Slow and Impatient - This style was my second attempt and more insidious. I suppressed the pace early on, yet stayed in “race” mode focusing heavily on taking care of myself, biding my time, and thinking about catching the competition. But in doing so, I jacked up my adrenaline, cortisol, and the rest of my endocrine system. I was essentially spinning my wheels, burning a lot of energy and stressing my system without actually covering a lot of ground. This led to strong early second halves because my muscles were fresh, with late fades as the rest of my body didn’t have enough to make it to the finish line.

The eureka moments came as I married these two. I had to be fully relaxed the first half in some kind of zen state of calm control, yet make optimal forward progress. I had to keep my excitement low while keeping my focus high. I had to direct all my energy toward both self-preservation and forward motion, while not using an ounce more energy than needed. Doing this, I found I could dial back my pace a minimal amount the first half while leaving enough to reliably speed up my absolute pace to the end.

Dials, not Switches

The next key is to understand that none of this is binary. It’s a sliding scale of tradeoffs and probabilities. The more I understood them the more I could choose the outcome that best fit into my goals.

I will say, I’m not yet convinced even or negative splits are optimal for time. I would actually say most of my negative split races have been slower than optimal, but by design. For the sake of discussion, let’s say the optimal strategy is dead even splits. Then, for every finish time slower than that, there’s both a positive and negative strategy to achieve it. In the chart below, the line represents the same race effort with different pace strategies. In this case, we’re representing a maximum race effort.


We don’t want to run a maximum race effort every time, so we can also shift the entire curve to be slower.


The slower the race, the lower the damage and faster the recovery. A negative split with the same damage & risk profile as a positive split will be much faster time wise. A negative split with the same time as a positive split will have much less damage and risk.


Putting all of these together, it becomes obvious that moving a positive split effort to the negative split effort with the same finish time will create less damage, have less risk, and bring faster recovery.

But there’s a less obvious and more important insight in this way of planning. All of this assumes we’re accurate estimating our abilities, and the kind of day we’ll have out on the course. But what if we’re wrong?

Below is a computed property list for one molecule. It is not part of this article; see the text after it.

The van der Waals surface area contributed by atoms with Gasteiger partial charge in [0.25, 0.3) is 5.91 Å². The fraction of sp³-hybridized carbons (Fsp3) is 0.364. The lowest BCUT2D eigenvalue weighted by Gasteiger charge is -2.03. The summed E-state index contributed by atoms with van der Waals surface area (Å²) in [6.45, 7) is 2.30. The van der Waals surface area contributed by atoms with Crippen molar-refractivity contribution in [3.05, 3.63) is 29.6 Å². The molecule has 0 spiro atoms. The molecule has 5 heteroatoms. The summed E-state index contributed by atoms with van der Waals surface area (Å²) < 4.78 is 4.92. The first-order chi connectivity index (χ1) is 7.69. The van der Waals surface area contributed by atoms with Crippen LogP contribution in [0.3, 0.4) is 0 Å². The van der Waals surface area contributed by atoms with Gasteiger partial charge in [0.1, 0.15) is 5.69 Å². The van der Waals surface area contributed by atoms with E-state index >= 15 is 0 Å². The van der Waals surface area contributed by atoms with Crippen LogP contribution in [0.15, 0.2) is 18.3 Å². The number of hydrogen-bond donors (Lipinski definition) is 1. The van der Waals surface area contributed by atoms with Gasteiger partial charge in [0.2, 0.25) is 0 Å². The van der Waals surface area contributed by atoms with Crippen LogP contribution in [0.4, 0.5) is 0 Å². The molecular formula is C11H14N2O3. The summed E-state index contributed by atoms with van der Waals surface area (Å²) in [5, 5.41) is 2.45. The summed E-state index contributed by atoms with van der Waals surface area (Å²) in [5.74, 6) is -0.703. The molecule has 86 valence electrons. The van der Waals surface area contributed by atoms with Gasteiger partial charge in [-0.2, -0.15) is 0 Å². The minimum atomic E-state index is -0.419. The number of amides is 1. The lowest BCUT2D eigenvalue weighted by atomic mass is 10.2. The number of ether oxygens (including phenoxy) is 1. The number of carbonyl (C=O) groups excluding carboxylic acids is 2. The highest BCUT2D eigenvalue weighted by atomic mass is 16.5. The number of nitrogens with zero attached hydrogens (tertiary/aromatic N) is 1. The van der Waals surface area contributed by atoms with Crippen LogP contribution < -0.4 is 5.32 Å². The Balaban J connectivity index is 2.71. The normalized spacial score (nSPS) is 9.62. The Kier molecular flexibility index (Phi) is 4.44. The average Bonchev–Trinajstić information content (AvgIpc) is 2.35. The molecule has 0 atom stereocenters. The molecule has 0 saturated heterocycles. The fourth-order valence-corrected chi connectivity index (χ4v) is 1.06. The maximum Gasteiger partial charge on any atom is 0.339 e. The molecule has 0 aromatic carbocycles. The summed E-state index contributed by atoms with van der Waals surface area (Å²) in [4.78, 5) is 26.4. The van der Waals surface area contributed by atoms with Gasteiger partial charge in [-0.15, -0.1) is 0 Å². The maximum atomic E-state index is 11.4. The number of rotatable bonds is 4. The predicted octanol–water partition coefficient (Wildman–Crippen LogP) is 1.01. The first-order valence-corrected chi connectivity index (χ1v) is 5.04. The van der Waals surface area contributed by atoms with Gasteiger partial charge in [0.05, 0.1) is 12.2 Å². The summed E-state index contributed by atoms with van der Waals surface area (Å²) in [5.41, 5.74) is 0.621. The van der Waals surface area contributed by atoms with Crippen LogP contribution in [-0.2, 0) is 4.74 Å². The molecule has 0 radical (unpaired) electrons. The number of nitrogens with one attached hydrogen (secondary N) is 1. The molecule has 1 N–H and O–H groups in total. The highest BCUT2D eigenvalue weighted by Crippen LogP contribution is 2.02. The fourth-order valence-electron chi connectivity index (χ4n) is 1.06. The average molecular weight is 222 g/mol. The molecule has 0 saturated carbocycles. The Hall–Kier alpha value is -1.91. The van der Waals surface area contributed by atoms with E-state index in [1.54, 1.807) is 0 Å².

At the positive end of the curve, being wrong is catastrophic. The second half being slower means we’re already in the red, and we’ll only become more positive with more damage and cascading failures as we push to hold on. But with a negative split, we can dynamically adjust along the split and time dimensions as we please. We can stay on the same effort line and run a more even or positive split to maintain quick recovery. Or we can choose to push harder to a higher effort line to achieve the intended time at the cost of recovery.

In the worst case with negative splitting, things are not that bad. With positive splits, all options tend to be bad.


In practice, I’ve found a 3% negative split* to be a sweet spot of keeping the time fast while really getting all the benefits I described. For reference, my recent 13:20 100 mile with a 25 minute negative split hit this perfectly, and I raced a 50k the next weekend without issue.

* split = (second half - first half) / time

Experiment of 1

All of this being said, this entire theory hinges on a 5 year experiment of one (me), and there are plenty of confounding factors affecting the results I experienced. I’ve tried to find other accounts of even-ish splits at 100+ miles, and have only found two that I can verify. Though I’ll say the list only convinces me further that this can work:

Zach Bitter - 11:19 100 Mile World Record - 2 minute negative split

Olivier Leblond - 171 Mile World 24 Hour in 2019 - 0.3% positive split

Possibly relevant, Zach asked me a week before his record if I was certain about my negative splitting theory I had been telling him about. The day before the World 24 Olivier mentioned to me that he was thinking about going out slower than he usually did and asked what I thought.

I have a huge interest in understanding this further, and getting data (even anecdata) beyond myself. I’d love to see others give this a try from different ability and experience levels to understand the extent that it works. If you’re interested in giving it a concerted attempt, I would love to hear from you, either in the comments below or by submitting a datapoint to a communal list of negative split attempts, which I’ve made publicly available. It would be great to see several others try this approach for a year or more to get over the initial learning curves.

Other Factors

On the devil’s advocate side, I don’t want to dismiss some confounding factors at play in my own journey which are worth mentioning:

Cumulative fitness - It’s possible most of these benefits are from hitting new fitness levels and would have happened without changing my pacing. Though I suspect it is symbiotic - higher fitness makes me more successful at negative splitting, and negative splitting helps me gain more cumulative fitness faster.